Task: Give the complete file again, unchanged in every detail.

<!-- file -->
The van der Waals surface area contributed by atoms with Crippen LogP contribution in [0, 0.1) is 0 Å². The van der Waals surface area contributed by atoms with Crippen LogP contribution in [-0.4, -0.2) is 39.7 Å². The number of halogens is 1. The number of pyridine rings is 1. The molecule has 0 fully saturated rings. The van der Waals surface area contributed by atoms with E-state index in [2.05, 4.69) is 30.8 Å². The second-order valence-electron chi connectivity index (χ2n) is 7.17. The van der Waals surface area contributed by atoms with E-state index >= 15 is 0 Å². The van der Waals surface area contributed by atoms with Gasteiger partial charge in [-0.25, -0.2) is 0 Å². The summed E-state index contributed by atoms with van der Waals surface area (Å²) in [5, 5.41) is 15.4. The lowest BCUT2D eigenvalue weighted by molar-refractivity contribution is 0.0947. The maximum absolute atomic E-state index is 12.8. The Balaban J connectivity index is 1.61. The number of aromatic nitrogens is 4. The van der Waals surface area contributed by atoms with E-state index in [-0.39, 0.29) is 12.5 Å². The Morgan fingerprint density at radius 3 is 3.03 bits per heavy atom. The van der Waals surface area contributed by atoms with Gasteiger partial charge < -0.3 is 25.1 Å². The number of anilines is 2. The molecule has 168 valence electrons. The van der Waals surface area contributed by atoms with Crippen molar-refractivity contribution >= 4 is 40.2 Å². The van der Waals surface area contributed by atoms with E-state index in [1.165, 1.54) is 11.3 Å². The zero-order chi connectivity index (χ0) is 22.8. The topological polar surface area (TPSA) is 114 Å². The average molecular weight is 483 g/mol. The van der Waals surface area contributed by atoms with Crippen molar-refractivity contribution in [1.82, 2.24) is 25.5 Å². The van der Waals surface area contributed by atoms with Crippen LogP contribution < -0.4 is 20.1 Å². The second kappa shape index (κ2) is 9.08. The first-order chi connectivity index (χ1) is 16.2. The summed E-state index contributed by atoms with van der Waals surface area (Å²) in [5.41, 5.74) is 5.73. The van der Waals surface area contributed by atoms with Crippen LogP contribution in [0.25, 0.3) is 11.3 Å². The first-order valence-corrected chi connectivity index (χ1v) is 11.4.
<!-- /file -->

The van der Waals surface area contributed by atoms with Crippen LogP contribution in [0, 0.1) is 0 Å². The van der Waals surface area contributed by atoms with Crippen LogP contribution in [-0.4, -0.2) is 39.7 Å². The number of halogens is 1. The number of pyridine rings is 1. The molecule has 0 fully saturated rings. The van der Waals surface area contributed by atoms with E-state index in [2.05, 4.69) is 30.8 Å². The second-order valence-electron chi connectivity index (χ2n) is 7.17. The van der Waals surface area contributed by atoms with E-state index >= 15 is 0 Å². The van der Waals surface area contributed by atoms with Gasteiger partial charge in [-0.25, -0.2) is 0 Å². The summed E-state index contributed by atoms with van der Waals surface area (Å²) in [5, 5.41) is 15.4. The lowest BCUT2D eigenvalue weighted by molar-refractivity contribution is 0.0947. The maximum absolute atomic E-state index is 12.8. The Balaban J connectivity index is 1.61. The number of aromatic nitrogens is 4. The van der Waals surface area contributed by atoms with E-state index in [-0.39, 0.29) is 12.5 Å². The Morgan fingerprint density at radius 3 is 3.03 bits per heavy atom. The van der Waals surface area contributed by atoms with Gasteiger partial charge < -0.3 is 25.1 Å². The number of anilines is 2. The molecule has 168 valence electrons. The van der Waals surface area contributed by atoms with Crippen molar-refractivity contribution >= 4 is 40.2 Å². The van der Waals surface area contributed by atoms with E-state index in [1.165, 1.54) is 11.3 Å². The zero-order chi connectivity index (χ0) is 22.8. The topological polar surface area (TPSA) is 114 Å². The average molecular weight is 483 g/mol. The van der Waals surface area contributed by atoms with Crippen molar-refractivity contribution in [1.82, 2.24) is 25.5 Å². The van der Waals surface area contributed by atoms with Crippen LogP contribution < -0.4 is 20.1 Å². The second kappa shape index (κ2) is 9.08. The first-order chi connectivity index (χ1) is 16.2. The summed E-state index contributed by atoms with van der Waals surface area (Å²) in [5.41, 5.74) is 5.73. The van der Waals surface area contributed by atoms with Crippen LogP contribution in [0.25, 0.3) is 11.3 Å². The first-order valence-corrected chi connectivity index (χ1v) is 11.4.